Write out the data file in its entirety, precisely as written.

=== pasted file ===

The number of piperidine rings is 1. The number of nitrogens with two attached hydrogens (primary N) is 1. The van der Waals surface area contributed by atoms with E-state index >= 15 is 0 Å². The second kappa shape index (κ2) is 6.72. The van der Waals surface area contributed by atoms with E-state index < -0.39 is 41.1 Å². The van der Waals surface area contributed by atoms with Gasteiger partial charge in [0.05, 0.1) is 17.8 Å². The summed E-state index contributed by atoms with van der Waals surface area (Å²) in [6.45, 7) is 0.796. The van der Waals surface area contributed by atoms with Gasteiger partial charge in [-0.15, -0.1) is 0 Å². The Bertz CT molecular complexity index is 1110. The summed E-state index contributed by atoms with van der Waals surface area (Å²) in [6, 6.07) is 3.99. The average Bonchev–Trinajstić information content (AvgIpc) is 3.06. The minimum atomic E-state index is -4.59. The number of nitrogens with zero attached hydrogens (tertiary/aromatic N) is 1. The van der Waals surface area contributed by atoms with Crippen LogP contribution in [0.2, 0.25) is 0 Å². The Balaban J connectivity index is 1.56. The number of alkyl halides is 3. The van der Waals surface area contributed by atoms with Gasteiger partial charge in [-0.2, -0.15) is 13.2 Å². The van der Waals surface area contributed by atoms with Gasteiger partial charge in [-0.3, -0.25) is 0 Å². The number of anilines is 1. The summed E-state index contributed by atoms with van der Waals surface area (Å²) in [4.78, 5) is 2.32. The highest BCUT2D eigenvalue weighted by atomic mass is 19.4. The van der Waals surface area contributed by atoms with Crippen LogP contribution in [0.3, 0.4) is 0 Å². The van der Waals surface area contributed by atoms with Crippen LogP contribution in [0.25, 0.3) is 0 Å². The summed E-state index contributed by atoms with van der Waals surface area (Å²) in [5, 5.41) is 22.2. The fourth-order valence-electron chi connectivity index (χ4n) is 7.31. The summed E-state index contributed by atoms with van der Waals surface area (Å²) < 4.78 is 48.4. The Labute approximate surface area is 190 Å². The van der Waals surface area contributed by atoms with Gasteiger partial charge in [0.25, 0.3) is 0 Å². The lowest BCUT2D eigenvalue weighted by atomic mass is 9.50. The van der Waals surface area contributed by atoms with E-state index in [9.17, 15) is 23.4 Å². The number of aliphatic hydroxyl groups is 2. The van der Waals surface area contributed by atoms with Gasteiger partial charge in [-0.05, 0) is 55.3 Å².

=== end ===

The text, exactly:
The number of piperidine rings is 1. The number of nitrogens with two attached hydrogens (primary N) is 1. The van der Waals surface area contributed by atoms with E-state index >= 15 is 0 Å². The second kappa shape index (κ2) is 6.72. The van der Waals surface area contributed by atoms with E-state index < -0.39 is 41.1 Å². The van der Waals surface area contributed by atoms with Gasteiger partial charge in [0.05, 0.1) is 17.8 Å². The summed E-state index contributed by atoms with van der Waals surface area (Å²) in [6.45, 7) is 0.796. The van der Waals surface area contributed by atoms with Gasteiger partial charge in [-0.15, -0.1) is 0 Å². The Bertz CT molecular complexity index is 1110. The summed E-state index contributed by atoms with van der Waals surface area (Å²) in [6, 6.07) is 3.99. The average Bonchev–Trinajstić information content (AvgIpc) is 3.06. The minimum atomic E-state index is -4.59. The number of nitrogens with zero attached hydrogens (tertiary/aromatic N) is 1. The van der Waals surface area contributed by atoms with Crippen LogP contribution in [0.2, 0.25) is 0 Å². The Balaban J connectivity index is 1.56. The number of alkyl halides is 3. The van der Waals surface area contributed by atoms with Gasteiger partial charge in [-0.2, -0.15) is 13.2 Å². The van der Waals surface area contributed by atoms with Gasteiger partial charge in [-0.3, -0.25) is 0 Å². The number of anilines is 1. The summed E-state index contributed by atoms with van der Waals surface area (Å²) in [4.78, 5) is 2.32. The highest BCUT2D eigenvalue weighted by atomic mass is 19.4. The van der Waals surface area contributed by atoms with Crippen LogP contribution in [0.3, 0.4) is 0 Å². The van der Waals surface area contributed by atoms with Crippen LogP contribution in [0.25, 0.3) is 0 Å². The summed E-state index contributed by atoms with van der Waals surface area (Å²) in [5, 5.41) is 22.2. The fourth-order valence-electron chi connectivity index (χ4n) is 7.31. The summed E-state index contributed by atoms with van der Waals surface area (Å²) < 4.78 is 48.4. The Labute approximate surface area is 190 Å². The van der Waals surface area contributed by atoms with Gasteiger partial charge in [0.25, 0.3) is 0 Å². The lowest BCUT2D eigenvalue weighted by atomic mass is 9.50. The van der Waals surface area contributed by atoms with E-state index in [9.17, 15) is 23.4 Å². The number of aliphatic hydroxyl groups is 2. The van der Waals surface area contributed by atoms with Gasteiger partial charge in [-0.05, 0) is 55.3 Å².